Kahnert receives Doctoral Dissertation Fellowship for telerehabilitation study

Headshot of Emily Kahnert

Emily Kahnert, DPT, CCTT, received a Doctoral Dissertation Fellowship from the University of Minnesota to support her research on telehealth physical therapy for Temporomandibular Disorders. 

Kahnert is a PhD candidate in the Division of Rehabilitation Sciences, but her clinical work takes place in the School of Dentistry’s TMD and Orofacial Pain Clinic. She studies physical therapy as a solution to head, neck and joint pain caused by TMD. For her dissertation, Kahnert is running a clinical trial that compares the results of in-person and virtual physical therapy for patients with TMD. 

“I started doing telehealth physical therapy during the pandemic-related clinic closure, and found that it worked much better than we expected,” Kahnert said. “Given its ability to improve access to care and the lack of existing evidence about telerehabilitation effectiveness in this population, we wanted to see if virtual PT is as good as our in-person standard.” 

Believing that “telerehabilitation is not necessarily better than in-person PT,” Kahnert designed her study to determine whether teletherapy is “not inferior” to in-person visits. She accomplishes this by using “non-inferiority statistical methods of analysis to compare functional outcomes after six months of visits,” as well as comparing diagnostic outcomes up to six months after treatment ends. 

“When my research is done, we will have results for nearly 200 participants, and we will perform cost-effective analysis to further examine the effectiveness of telerehabilitation,” she said. 

The Division of Rehabilitation Sciences saw great value in Kahnert’s work—so much so that they nominated her for the Doctoral Dissertation Fellowship. The fellowship “gives the University’s most accomplished PhD candidates an opportunity to devote full-time effort to an outstanding research project by providing time to finalize and write their dissertation during the fellowship year,” according to the Graduate School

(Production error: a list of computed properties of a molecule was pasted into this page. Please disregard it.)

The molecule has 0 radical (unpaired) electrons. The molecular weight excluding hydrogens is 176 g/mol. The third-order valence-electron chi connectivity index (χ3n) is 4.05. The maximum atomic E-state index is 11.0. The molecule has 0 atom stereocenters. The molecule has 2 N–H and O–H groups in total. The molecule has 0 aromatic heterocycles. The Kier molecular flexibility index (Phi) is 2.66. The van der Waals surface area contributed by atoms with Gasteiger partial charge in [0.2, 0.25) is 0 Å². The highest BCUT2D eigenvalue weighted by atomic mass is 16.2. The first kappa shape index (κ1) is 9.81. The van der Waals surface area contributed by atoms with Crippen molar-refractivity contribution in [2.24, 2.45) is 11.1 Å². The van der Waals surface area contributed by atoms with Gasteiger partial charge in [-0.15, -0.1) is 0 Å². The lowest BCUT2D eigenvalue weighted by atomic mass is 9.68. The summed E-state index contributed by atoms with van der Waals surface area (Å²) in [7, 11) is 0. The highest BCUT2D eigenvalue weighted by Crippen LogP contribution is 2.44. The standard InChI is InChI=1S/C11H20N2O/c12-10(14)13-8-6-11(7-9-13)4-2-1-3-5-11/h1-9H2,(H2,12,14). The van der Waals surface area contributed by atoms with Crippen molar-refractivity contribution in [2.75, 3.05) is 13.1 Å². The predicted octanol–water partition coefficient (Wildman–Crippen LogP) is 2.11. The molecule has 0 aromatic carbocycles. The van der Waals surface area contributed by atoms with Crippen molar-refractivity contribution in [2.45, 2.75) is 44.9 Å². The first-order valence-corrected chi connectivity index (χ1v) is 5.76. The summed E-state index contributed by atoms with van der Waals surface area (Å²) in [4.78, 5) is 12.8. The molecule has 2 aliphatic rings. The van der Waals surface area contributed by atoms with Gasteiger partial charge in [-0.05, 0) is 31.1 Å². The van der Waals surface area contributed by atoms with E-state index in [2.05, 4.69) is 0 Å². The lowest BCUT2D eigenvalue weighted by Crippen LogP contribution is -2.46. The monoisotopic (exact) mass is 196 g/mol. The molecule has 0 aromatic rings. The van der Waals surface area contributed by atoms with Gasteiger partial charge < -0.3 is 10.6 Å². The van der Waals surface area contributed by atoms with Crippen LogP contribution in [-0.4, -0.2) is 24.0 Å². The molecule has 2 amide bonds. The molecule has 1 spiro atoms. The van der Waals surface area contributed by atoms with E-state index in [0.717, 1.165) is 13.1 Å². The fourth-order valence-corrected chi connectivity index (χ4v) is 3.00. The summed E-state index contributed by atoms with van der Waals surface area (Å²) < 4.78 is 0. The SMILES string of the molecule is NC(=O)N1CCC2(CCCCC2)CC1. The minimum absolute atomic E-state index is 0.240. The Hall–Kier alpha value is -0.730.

Kahnert was “surprised, flattered and honored” to be selected as one of the recipients from among 193 nominations. “There are so many amazing PhD candidates at the University of Minnesota studying life-changing, important things. I couldn’t believe that they selected me as one of the award recipients.” 

The fellowship’s funding will protect Kahnert’s research time, giving her the dedicated space and time to complete her dissertation successfully. “My research aligns somewhat with the clinical care that I provide through the TMD clinic, but the day-to-day requirements of clinical activity can be time consuming,” she explained. “This fellowship will allow me to focus my clinical time on patients who are research participants, and devote additional time to analysis and writing."

The dissertation fellowship isn't the only recognition Kahnert has received for her groundbreaking work. In June, she received the 2023 Promotion of Doctoral Studies II Scholarship from the Foundation for Physical Therapy Research, an additional scholarship that supports post-doctoral research. This additional funding will support Kahnert's protected dissertation time.

Kahnert is excited to be able to fully devote herself to her dissertation, and is looking forward to the great research she can complete. 

“Very rarely do we get this kind of opportunity to step back, analyze and assess different overarching aspects of our day-to-day work,” she said. “We have built many sub-analyses into my research that will allow us to look more closely at the process of physical therapy evaluation, outcomes for specific TMD diagnoses, short- and long-term results, functional scale assessment and validation, patient satisfaction and telehealth implementation, just to name a few. The possibilities feel endless, and I’m excited to build upon the experience I have gained from doing this work as a future independent investigator. I have a lot more questions to answer!”